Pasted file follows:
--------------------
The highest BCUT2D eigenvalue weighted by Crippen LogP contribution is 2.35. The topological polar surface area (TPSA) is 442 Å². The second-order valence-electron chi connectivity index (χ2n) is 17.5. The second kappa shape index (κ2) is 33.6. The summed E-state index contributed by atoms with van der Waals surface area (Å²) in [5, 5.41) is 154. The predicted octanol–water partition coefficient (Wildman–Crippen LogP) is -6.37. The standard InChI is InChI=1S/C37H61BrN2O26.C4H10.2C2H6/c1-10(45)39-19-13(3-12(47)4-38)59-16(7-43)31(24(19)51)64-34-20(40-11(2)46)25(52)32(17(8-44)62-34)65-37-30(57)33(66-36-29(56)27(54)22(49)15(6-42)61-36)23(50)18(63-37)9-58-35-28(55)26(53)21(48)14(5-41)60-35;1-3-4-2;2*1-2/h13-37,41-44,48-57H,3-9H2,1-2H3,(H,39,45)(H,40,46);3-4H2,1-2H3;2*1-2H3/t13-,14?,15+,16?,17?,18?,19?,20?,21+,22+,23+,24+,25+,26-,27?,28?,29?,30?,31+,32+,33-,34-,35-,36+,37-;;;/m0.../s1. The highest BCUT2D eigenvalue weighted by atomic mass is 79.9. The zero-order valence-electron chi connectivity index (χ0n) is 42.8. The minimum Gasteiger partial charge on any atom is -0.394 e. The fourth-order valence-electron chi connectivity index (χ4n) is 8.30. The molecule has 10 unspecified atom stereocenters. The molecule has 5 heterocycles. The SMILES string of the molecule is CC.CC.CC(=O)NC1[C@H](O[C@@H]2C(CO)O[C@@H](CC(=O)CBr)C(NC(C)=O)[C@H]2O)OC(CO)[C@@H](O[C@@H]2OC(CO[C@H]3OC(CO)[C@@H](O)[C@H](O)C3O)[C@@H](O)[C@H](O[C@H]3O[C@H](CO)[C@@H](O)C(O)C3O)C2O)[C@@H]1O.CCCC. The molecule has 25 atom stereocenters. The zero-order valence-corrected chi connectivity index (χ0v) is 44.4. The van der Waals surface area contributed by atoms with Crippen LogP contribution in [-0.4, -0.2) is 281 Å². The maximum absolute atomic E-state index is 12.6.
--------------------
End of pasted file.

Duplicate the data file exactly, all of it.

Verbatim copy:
The highest BCUT2D eigenvalue weighted by Crippen LogP contribution is 2.35. The topological polar surface area (TPSA) is 442 Å². The second-order valence-electron chi connectivity index (χ2n) is 17.5. The second kappa shape index (κ2) is 33.6. The summed E-state index contributed by atoms with van der Waals surface area (Å²) in [5, 5.41) is 154. The predicted octanol–water partition coefficient (Wildman–Crippen LogP) is -6.37. The standard InChI is InChI=1S/C37H61BrN2O26.C4H10.2C2H6/c1-10(45)39-19-13(3-12(47)4-38)59-16(7-43)31(24(19)51)64-34-20(40-11(2)46)25(52)32(17(8-44)62-34)65-37-30(57)33(66-36-29(56)27(54)22(49)15(6-42)61-36)23(50)18(63-37)9-58-35-28(55)26(53)21(48)14(5-41)60-35;1-3-4-2;2*1-2/h13-37,41-44,48-57H,3-9H2,1-2H3,(H,39,45)(H,40,46);3-4H2,1-2H3;2*1-2H3/t13-,14?,15+,16?,17?,18?,19?,20?,21+,22+,23+,24+,25+,26-,27?,28?,29?,30?,31+,32+,33-,34-,35-,36+,37-;;;/m0.../s1. The highest BCUT2D eigenvalue weighted by atomic mass is 79.9. The zero-order valence-electron chi connectivity index (χ0n) is 42.8. The minimum Gasteiger partial charge on any atom is -0.394 e. The fourth-order valence-electron chi connectivity index (χ4n) is 8.30. The molecule has 10 unspecified atom stereocenters. The molecule has 5 heterocycles. The SMILES string of the molecule is CC.CC.CC(=O)NC1[C@H](O[C@@H]2C(CO)O[C@@H](CC(=O)CBr)C(NC(C)=O)[C@H]2O)OC(CO)[C@@H](O[C@@H]2OC(CO[C@H]3OC(CO)[C@@H](O)[C@H](O)C3O)[C@@H](O)[C@H](O[C@H]3O[C@H](CO)[C@@H](O)C(O)C3O)C2O)[C@@H]1O.CCCC. The molecule has 25 atom stereocenters. The zero-order valence-corrected chi connectivity index (χ0v) is 44.4. The van der Waals surface area contributed by atoms with Crippen LogP contribution in [-0.4, -0.2) is 281 Å². The maximum absolute atomic E-state index is 12.6.